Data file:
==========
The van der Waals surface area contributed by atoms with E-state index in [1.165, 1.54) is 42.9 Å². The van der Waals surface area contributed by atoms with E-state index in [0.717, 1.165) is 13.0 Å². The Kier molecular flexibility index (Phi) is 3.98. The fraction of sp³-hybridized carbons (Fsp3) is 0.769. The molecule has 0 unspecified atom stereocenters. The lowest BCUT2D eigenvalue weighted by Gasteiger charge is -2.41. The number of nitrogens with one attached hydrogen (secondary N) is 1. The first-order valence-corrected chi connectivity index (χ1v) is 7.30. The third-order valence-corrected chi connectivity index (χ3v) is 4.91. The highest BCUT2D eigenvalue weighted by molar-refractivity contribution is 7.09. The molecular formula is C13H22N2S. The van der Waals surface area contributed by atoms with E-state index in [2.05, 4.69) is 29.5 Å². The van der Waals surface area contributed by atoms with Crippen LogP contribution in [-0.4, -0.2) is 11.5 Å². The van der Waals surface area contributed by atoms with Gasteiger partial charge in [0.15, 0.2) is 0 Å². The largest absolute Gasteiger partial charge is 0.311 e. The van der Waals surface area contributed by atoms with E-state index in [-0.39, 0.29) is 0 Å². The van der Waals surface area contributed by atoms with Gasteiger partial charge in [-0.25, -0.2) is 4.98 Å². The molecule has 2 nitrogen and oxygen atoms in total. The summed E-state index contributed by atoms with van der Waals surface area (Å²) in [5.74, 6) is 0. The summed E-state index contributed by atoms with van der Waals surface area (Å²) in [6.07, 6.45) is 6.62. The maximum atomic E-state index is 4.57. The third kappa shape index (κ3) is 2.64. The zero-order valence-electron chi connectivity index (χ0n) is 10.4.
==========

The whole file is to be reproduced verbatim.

The van der Waals surface area contributed by atoms with E-state index in [1.165, 1.54) is 42.9 Å². The van der Waals surface area contributed by atoms with E-state index in [0.717, 1.165) is 13.0 Å². The Kier molecular flexibility index (Phi) is 3.98. The fraction of sp³-hybridized carbons (Fsp3) is 0.769. The molecule has 0 unspecified atom stereocenters. The lowest BCUT2D eigenvalue weighted by Gasteiger charge is -2.41. The number of nitrogens with one attached hydrogen (secondary N) is 1. The first-order valence-corrected chi connectivity index (χ1v) is 7.30. The third-order valence-corrected chi connectivity index (χ3v) is 4.91. The highest BCUT2D eigenvalue weighted by molar-refractivity contribution is 7.09. The molecular formula is C13H22N2S. The van der Waals surface area contributed by atoms with E-state index in [2.05, 4.69) is 29.5 Å². The van der Waals surface area contributed by atoms with Crippen LogP contribution in [-0.4, -0.2) is 11.5 Å². The van der Waals surface area contributed by atoms with Gasteiger partial charge in [0.15, 0.2) is 0 Å². The largest absolute Gasteiger partial charge is 0.311 e. The van der Waals surface area contributed by atoms with E-state index in [-0.39, 0.29) is 0 Å². The van der Waals surface area contributed by atoms with Gasteiger partial charge in [-0.25, -0.2) is 4.98 Å². The molecule has 2 nitrogen and oxygen atoms in total. The summed E-state index contributed by atoms with van der Waals surface area (Å²) in [5.74, 6) is 0. The summed E-state index contributed by atoms with van der Waals surface area (Å²) in [6.07, 6.45) is 6.62. The maximum atomic E-state index is 4.57. The third kappa shape index (κ3) is 2.64. The zero-order valence-electron chi connectivity index (χ0n) is 10.4.